Let's start the verse with a 4-measure phrase. You could create a brand new, unrelated verse phrase; but instead, let's create the 4-measure phrase by expanding your 2-measure chorus phrase (another example of variation).

Here are two ideas (from the mystery song, of course!) which you can use to expand the phrase:

  1. Insert new chords between existing chords;
  2. Stretch chords to make them last longer.

The mystery song inserts 2 new chords between the C and F; and it stretches the G chord to 2 measures. So, the 2-measure chorus phrase:

becomes this 4-measure verse phrase:

Now create your own 4-measure verse phrase by expanding your chorus phrase. You can insert new chords, stretch chords longer, or invent your own ways to expand the phrase to 4 measures.

Step 4: Verse Measures 5-8

So, you just created verse measures 1-4. Now, for measures 5-8, just repeat that 4-measure phrase. So, for the mystery song, verse measures 1-8 look like this:

Step 5: Verse Measures 9-12

Now, at verse measure 9, let's do something new. You'll create a new 2-measure phrase. But, create this new phrase from a fragment of your 2-measure chorus phrase.

For example: the mystery song's chorus phrase goes "C F G". And the mystery song creates a 2-measure phrase here at verse measure 9 from just the "F G" part of that "C F G" phrase, like this:

So, you do the same thing; create a 2-measure phrase from a fragment of your chorus phrase.

Then, repeat your new 2-measure phrase. This gives you your verse measures 9-12. In the mystery song, this is:

Step 6: Verse Measures 13-16

At measure 13 we'll do something similar; create a new 2-measure phrase. But this time, create it by selecting some chords from your verse measures 1-4, and change the chord order. For example, this was the mystery song's verse measures 1-4:

The mystery song takes the 1st 4 chords (C Dm7 C/E F) and plays them backwards, creating this new 2-measure phrase:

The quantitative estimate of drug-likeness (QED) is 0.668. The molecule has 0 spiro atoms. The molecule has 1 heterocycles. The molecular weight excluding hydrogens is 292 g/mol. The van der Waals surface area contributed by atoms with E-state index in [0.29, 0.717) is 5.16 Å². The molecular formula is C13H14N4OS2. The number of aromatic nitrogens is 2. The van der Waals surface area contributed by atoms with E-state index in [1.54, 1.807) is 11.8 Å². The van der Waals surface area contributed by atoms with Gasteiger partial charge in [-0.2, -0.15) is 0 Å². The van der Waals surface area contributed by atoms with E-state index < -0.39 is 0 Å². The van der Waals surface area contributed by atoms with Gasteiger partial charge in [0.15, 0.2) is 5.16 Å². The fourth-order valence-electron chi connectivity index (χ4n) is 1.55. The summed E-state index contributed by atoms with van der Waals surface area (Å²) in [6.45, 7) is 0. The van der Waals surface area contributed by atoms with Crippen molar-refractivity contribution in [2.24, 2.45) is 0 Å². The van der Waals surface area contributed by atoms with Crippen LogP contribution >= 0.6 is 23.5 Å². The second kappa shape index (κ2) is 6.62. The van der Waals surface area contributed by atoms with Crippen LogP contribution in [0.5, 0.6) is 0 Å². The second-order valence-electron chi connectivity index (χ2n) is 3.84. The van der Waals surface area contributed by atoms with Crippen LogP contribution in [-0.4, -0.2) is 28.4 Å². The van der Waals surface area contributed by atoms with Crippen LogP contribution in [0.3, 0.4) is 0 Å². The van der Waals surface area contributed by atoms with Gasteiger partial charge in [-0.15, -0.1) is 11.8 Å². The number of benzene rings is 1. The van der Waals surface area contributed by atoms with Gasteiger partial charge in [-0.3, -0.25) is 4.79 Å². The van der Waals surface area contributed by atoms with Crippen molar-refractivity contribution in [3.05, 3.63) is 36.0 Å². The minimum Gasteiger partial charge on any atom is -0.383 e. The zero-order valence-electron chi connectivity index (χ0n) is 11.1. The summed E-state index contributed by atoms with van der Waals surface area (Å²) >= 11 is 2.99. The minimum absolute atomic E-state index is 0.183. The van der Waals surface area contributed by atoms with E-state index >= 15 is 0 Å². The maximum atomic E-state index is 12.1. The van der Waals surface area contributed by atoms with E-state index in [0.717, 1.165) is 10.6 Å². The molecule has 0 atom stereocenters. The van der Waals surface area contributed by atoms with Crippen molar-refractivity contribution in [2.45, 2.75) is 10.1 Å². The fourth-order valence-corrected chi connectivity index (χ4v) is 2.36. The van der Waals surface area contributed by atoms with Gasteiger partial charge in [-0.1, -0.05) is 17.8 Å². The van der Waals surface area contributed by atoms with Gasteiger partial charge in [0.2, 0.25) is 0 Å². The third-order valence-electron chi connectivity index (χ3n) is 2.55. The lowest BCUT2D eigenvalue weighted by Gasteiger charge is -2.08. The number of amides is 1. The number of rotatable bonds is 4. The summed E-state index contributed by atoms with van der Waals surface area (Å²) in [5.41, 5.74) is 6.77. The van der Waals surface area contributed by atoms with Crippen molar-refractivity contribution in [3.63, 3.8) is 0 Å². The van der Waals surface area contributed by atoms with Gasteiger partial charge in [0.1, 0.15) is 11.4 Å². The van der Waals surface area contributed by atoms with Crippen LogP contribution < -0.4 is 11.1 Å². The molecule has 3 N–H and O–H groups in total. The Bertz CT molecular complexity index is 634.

Now it's your turn; at your verse measure 13, create a 2-measure phrase by selecting some chords from your verse measures 1-4 and changing the order.

Then, repeat your new 2-measure phrase. This gives you your verse measures 13-16. In the mystery song, this is:

Step 7: Verse Measures 17-20

Finally, we're at the last 4 measures of the verse! For these 4 measures, create a variation of your verse measures 1-4. For example, the mystery song takes its 4-measure verse phrase:

and replaces the 1st 3 chords with just Dm, which becomes:

Now it's your turn; create your verse measures 17-20 by copying your verse measures 1-4 and then changing some of the chords.

Putting it all together, here's the whole verse from the mystery song:

And, the mystery song is... "Like A Rolling Stone" by Bob Dylan! I wanted to use a "real hit song" for our example, and this song is #1 in Rolling Stone Magazine's "The 500 Greatest Songs of All Time".

What Next?

Here are the phrase structure and repetition ideas we used in this article:

Find more songs and study them. Look for how phrases and repetition are used. You'll learn more ideas, which will help you not feel like you're copying "Like A Rolling Stone" when you write your own music.

When you're writing your own music, and you get stuck wondering what to do next, look over the ideas you've collected. You may want to use one of them "as is", or one of them may give you a creative spark to do something different and new!

Next: Chord Patterns: Home and Away
How to Write Music Contents